Administrative note: The new "Finance and Investing" section to your upper right will feature articles from my financial advisory firm’s website. Wait a minute, is this marketing? Well, maybe just a little… but the articles cover topics that are oft discussed in the forums and that could be of interest to many an Econo-Almanac reader.
OK, back to your regularly scheduled programming…
Nothing exciting happened in the pricing department. The size-adjusted median price was pretty much flat for the month, and was down 6.4% for both single family homes and condos since February 2006.
From the September 2005 peak of this data series, single family homes are down 8.1% and condos are down 9.3%.
The "plain vanilla" median, which is less informative but more widely reported, presents a slightly more positive picture. While the median detached home price saw a small drop, the median condo price actually rose to the same level where it was a year ago:
Of course, the divergence between the plain vanilla median and the size-adjusted median shows that while the typical condo buyer spent the same amount this year as least year, he or she got a bigger condo for the money.
The median price is still down from the aggregate peak in November 2005, though not by as much as the size-adjusted median, which is in my opinion the more accurate measure.
January saw month-to-month increases in both the condo and detached home median prices. I assumed that the commentators would really play that up, but they didn’t end up doing so because the new home median price (to which I don’t have access) got absolutely shellacked and dragged down the overall median. It appears that they have finally given up trying to blame condo conversions for the huge declines in new home prices, a gambit which never made much sense except for the brief and long-ago period during which condo conversion sales were surging as a percent of all new home sales.
Supply and Demand
A year ago I started tracking inventory for condos and single family homes separately, so I can finally start graphing year-over-year changes as such:
For whatever reason, as you can see, growth in single family home inventory has grown a lot faster than condo inventory for the past year. Both series have started back up after the typical winter slump, but inventory isn’t increasing as fast as it was this time last year. I think that many of the listings last year were from people who wanted to cash out but who couldn’t get a satisfactory price. Some may be back this year, but it’s entirely possible that we won’t see an inventory surge as sudden as what took place in 2006. Unfortunately, a much higher percentage of the homes that are listed will likely be of the "must-sell" variety, as discussed further below.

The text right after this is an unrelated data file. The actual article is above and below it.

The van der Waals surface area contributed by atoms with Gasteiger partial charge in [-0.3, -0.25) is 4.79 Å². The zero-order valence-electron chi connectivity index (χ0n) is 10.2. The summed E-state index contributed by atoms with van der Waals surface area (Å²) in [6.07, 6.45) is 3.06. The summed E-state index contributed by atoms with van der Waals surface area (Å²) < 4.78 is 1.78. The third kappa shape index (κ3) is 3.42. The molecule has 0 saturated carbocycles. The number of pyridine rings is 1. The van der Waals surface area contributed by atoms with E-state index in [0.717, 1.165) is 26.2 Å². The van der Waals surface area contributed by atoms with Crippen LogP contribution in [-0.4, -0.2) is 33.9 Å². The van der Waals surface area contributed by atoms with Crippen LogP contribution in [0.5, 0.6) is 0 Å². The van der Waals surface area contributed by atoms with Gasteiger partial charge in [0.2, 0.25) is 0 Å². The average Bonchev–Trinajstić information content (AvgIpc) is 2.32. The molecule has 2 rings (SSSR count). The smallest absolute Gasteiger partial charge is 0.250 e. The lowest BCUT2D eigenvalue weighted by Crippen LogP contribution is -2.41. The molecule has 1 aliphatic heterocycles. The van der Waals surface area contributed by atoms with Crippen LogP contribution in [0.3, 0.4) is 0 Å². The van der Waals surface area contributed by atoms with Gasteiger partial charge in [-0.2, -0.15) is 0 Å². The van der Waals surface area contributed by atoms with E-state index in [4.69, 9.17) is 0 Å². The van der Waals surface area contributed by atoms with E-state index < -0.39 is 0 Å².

February volume was actually fairly weak after an upside surprise in January:
Sales were down about 14% from the already-anemic pace set a year ago, which allowed the months-of-inventory figure to climb back to just below 8:
As I said, there is nothing too exciting in these numbers. Prices didn’t really change and inventory increased a little but not much. The most significant change was the one-month drop in sales volume, which, being just one month and a holiday-distorted month at that, may or may not be meaningful.
The big story this past month was not in the sales data but in the lending industry. Lender tightening will likely be the prime mover for housing in the months ahead. As I wrote in a recent voiceofsandiego.org piece:
The potential significance of the ongoing meltdown in the mortgage industry can hardly be overstated. As I have described before, the virtuous cycle of higher home prices begetting laxer lending begetting even higher home prices, and so on, was absolutely crucial to allowing real estate prices to achieve their current absurd levels. Prices simply couldn’t have reached these heights without the lenders’ attempts to throw money at anyone who would have it.
Now, those same lenders are scrambling to compensate for their prior excesses, and the virtuous cycle has turned vicious. The increase in defaults has led to tighter lending policies. As borrowers with resetting teaser-rate loans find that they can’t refinance into loans anywhere as sweet as they originally had, more of them default, which leads to even further tightening by mortgage lenders. The process is every bit as self-reinforcing as the one it replaced, though not nearly as much fun. And it could have a big impact on home prices in the months ahead.
Mortgage industry woes didn’t really pick up the pace until late February, so the recent problems probably won’t show up in the closed sales data for at least a month.* We’ll see the impact eventually, though. San Diego’s housing market has become so dependent on exotic loans just to keep things afloat that I don’t see how it could happen any other way.
* – If a monthly update isn’t enough to take the edge off your data addiction, Jim the Realtor’s website has a lot of really good and (more to the point) frequently updated analysis.